2 Notes

botanicality:

Little man was excited to get his orange dino!

https://www.etsy.com/shop/Botanicality

botanicality:

Little man was excited to get his orange dino!

https://www.etsy.com/shop/Botanicality

6 Notes

I live in the south in the US and have started a little collection of aloes and succulents. I want to have them in a garden one day as pretty accents but I'm afraid to put them outside. I almost killed my aloe by leaving it outside in the heat earlier this year. How do yours grow outside as well as they do and what do you do with them in the winter?

Asked by this-is-me-and-mine

kihaku-gato:

biodiverseed:

I grow just one mama aloe and a few pups in a sunny window, and I use it for burns. It’s the easiest thing to have on hand for first aid if you accidentally scald yourself (but don’t eat it — more and more studies show they are toxic)!

As far as I understand (succulents are not my specialty, so you may want to ask someone like cactguy or cacticonnoisseur to get a second opinon) heat shouldn’t be an issue, as this is plant that has been naturalised in deserts around thew world.

It’s possible you killed it with kindness and gave it too much water, or that there was an unseasonably cold night and the plant suffered a shock by having it’s environment shifted too rapidly. Other than that, I should think that if you have a good amount of heat and sun, you shouldn’t have any problems growing aloes outdoors in the summertime. Just harden them off gradually with a few hours outdoors every day for two weeks if you are worried about shock.

It could also be transition of the placement as well as their climate! If my previous readings are not mistaken, in more temperate areas most succulents prefer full sun, but in more tropical regions many succulents actually prefer some shade to handle the heat better, so it would be worth testing if they’d do better in shadier spots outside. Also as you said yourself biodiverseed, plants of any kind that come from indoors should be transitioned from indoors to outdoors slowly to harden them off to the stronger sun and change of environment. Even the toughest succulent can get severe sunburn if brought to hotter and sunnier places too quickly.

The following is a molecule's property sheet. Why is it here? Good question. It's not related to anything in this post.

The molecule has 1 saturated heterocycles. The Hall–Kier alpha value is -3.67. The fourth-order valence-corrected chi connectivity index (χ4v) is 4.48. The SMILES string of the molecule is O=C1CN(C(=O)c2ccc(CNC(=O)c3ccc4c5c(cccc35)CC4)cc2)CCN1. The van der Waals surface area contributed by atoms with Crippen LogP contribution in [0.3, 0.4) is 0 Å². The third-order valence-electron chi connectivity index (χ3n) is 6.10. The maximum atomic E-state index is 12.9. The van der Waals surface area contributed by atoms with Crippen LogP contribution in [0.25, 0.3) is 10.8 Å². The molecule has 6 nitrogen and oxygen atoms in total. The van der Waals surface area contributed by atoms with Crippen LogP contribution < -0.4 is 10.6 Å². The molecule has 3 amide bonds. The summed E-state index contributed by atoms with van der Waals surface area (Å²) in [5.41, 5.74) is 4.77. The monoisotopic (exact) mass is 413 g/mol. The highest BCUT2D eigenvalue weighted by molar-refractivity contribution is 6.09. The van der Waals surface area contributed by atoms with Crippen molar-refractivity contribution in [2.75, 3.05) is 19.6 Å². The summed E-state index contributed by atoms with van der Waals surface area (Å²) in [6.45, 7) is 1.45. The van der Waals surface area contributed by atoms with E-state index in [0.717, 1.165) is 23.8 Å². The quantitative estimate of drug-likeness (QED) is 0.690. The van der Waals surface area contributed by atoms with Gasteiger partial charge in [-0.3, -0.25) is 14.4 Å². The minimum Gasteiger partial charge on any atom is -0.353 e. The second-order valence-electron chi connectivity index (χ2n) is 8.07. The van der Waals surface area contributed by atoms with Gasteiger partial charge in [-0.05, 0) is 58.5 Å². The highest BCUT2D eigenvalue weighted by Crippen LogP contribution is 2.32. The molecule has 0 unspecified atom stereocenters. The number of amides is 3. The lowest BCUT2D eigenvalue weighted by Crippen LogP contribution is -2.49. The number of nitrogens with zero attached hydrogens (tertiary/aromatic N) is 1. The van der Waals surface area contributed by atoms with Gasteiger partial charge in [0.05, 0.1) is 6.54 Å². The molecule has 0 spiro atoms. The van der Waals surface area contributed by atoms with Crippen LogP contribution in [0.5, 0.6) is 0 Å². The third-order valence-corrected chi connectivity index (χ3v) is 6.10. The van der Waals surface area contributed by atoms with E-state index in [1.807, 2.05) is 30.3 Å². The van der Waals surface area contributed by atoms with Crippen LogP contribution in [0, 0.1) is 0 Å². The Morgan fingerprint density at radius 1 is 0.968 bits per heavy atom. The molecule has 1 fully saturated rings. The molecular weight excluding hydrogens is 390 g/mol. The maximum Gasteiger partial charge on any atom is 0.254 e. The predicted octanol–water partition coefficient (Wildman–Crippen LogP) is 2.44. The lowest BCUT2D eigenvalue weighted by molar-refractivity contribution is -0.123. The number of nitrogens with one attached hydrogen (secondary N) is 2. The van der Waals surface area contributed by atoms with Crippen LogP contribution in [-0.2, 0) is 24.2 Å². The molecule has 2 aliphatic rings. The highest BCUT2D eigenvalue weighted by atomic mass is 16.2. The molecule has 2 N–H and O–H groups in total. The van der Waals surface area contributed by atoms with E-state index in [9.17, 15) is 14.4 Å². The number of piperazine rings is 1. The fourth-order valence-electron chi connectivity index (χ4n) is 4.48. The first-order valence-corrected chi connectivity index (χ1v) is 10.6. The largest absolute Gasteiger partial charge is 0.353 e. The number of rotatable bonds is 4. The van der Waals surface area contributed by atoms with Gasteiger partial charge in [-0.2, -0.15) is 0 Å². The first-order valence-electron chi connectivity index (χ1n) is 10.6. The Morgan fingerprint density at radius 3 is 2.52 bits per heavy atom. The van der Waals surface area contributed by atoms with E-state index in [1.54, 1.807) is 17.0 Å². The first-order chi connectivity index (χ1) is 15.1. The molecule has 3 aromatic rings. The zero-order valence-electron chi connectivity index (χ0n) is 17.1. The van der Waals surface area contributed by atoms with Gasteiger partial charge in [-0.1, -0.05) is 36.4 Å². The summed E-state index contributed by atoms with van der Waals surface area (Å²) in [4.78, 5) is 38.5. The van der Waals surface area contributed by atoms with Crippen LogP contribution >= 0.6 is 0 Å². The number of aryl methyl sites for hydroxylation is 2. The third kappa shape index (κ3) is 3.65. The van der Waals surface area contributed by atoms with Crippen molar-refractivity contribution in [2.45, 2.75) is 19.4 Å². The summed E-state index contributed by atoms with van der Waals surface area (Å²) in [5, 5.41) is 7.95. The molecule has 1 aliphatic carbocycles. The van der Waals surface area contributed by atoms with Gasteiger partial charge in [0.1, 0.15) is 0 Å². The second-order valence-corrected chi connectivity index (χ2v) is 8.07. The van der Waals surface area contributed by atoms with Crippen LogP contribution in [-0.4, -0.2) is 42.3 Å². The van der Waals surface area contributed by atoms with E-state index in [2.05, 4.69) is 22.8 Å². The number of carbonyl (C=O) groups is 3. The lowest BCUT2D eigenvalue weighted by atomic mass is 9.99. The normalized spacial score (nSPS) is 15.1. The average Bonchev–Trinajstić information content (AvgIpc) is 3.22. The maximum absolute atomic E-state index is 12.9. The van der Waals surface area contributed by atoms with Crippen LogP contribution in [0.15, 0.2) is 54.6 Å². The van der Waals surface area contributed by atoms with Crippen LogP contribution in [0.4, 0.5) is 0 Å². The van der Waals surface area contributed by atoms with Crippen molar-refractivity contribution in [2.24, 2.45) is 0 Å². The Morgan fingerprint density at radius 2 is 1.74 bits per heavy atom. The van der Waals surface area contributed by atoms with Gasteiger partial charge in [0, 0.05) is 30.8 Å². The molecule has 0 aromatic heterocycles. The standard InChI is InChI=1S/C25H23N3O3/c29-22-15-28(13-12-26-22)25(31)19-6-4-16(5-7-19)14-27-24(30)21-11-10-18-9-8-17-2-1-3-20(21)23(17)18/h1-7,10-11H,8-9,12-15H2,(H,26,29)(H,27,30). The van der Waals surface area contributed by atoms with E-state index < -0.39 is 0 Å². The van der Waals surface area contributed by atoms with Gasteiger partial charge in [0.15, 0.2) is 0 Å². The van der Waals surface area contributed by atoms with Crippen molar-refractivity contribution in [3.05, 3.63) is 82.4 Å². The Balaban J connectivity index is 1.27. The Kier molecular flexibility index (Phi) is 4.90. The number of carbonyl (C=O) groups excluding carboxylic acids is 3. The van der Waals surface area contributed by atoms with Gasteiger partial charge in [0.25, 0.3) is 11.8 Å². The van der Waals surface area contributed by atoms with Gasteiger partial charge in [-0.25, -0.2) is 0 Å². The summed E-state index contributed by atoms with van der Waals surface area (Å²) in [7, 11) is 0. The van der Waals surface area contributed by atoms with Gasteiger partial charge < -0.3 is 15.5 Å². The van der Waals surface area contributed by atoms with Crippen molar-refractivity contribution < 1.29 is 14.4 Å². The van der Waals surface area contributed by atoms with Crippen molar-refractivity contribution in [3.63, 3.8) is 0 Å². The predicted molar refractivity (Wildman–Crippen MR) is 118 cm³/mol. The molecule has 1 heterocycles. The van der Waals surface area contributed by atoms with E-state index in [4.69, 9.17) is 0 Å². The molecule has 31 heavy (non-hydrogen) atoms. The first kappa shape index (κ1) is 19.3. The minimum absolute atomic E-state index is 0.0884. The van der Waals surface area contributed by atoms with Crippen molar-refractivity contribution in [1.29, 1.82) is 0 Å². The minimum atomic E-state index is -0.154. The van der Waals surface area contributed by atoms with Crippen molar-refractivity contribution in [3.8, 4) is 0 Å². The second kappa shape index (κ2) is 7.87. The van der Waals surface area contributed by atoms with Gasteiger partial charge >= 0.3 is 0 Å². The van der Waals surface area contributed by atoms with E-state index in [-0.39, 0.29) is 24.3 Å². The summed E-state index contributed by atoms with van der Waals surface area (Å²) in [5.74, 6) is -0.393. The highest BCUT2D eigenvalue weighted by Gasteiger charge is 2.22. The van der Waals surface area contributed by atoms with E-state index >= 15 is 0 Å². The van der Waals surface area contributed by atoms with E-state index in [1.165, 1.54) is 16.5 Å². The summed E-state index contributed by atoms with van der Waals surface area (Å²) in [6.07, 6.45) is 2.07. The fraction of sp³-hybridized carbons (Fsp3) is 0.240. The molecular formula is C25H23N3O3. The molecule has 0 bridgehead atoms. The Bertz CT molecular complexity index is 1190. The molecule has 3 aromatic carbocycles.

A little bit of both here for me: in the spring they can easily get burnt, so I gradually move them to their sunnier summer locations. But, as summer progresses, they need partial shade (some more than others).

18 Notes

Sedum morganianum / donkey tail

Sedum morganianum / donkey tail

6 Notes

Vitex agnus-castus / shadow play

Vitex agnus-castus / shadow play

35 Notes

Echinopsis subdedantum ‘Dominoes’

The bloom is at the critical phase: I’ll know in a few days if it will decide to flower. I also made another discovery: a pup - and it is very furry!

10 Notes

Saturday panorama

One hummingbird was back this morning, the pampas are in full bloom despite being shorter than normal this year, the Mammillaria are covered in fruit, the crepe myrtle is persisting the heat, and all the cacti are still actively growing

Saturday panorama

One hummingbird was back this morning, the pampas are in full bloom despite being shorter than normal this year, the Mammillaria are covered in fruit, the crepe myrtle is persisting the heat, and all the cacti are still actively growing

5 Notes

Hey I saw your post about the multicolored cacti in the white square pots at Walmart, and I was wondering what was up with those? I haven't been able to find anything online about them but I've seen them in a few stores around here

Asked by freakydeakysunshine

It is the second generation of pigmentizing cacti. Last year, they painted succulents and cacti, so the paint would eventually wear off or the cacti would grow out of it. Of course, especially on the succulents, it had to have had an effect on transpiration and CO2 absorption, too.

These ones would probably grow fine, but all the new spines will be normal and you’d have an awkward looking plant.

11 Notes

Obscenely golden pampas plumes are taking over the back portion of the garden.

Obscenely golden pampas plumes are taking over the back portion of the garden.

35 Notes

Mammillaria pringlei / This one has such a striking contrast of spines and blooms, and you can just see the developing hairs around the crown.

Mammillaria pringlei / This one has such a striking contrast of spines and blooms, and you can just see the developing hairs around the crown.

35 Notes

Ferocactus hamatacanthus / last bloom

Ferocactus hamatacanthus / last bloom

19 Notes

Aloe, Gasteria, Gasteraloe, Echeveria  & Haworthia / Aloelandia

Aloe, Gasteria, Gasteraloe, Echeveria & Haworthia / Aloelandia

11 Notes

cactguy selfie / 8.28.14

cactguy selfie / 8.28.14

9 Notes

In one of the recent editions of the Journal of the Mammillaria Society, a member reported recording every bloom and subsequent fruit, or chilito, for an entire year. While (1) I would love to do that and (2) I have no time to accomplish such a task, I can say that this year is turning out to be quite prolific.

In one of the recent editions of the Journal of the Mammillaria Society, a member reported recording every bloom and subsequent fruit, or chilito, for an entire year. While (1) I would love to do that and (2) I have no time to accomplish such a task, I can say that this year is turning out to be quite prolific.

10 Notes

a cactguy with his cacti (Thanks, @dirty-policeman)

a cactguy with his cacti

(Thanks, @dirty-policeman)

16 Notes

Mammillaria chionocephala / Snowy head nipple cactus

Mammillaria chionocephala / Snowy head nipple cactus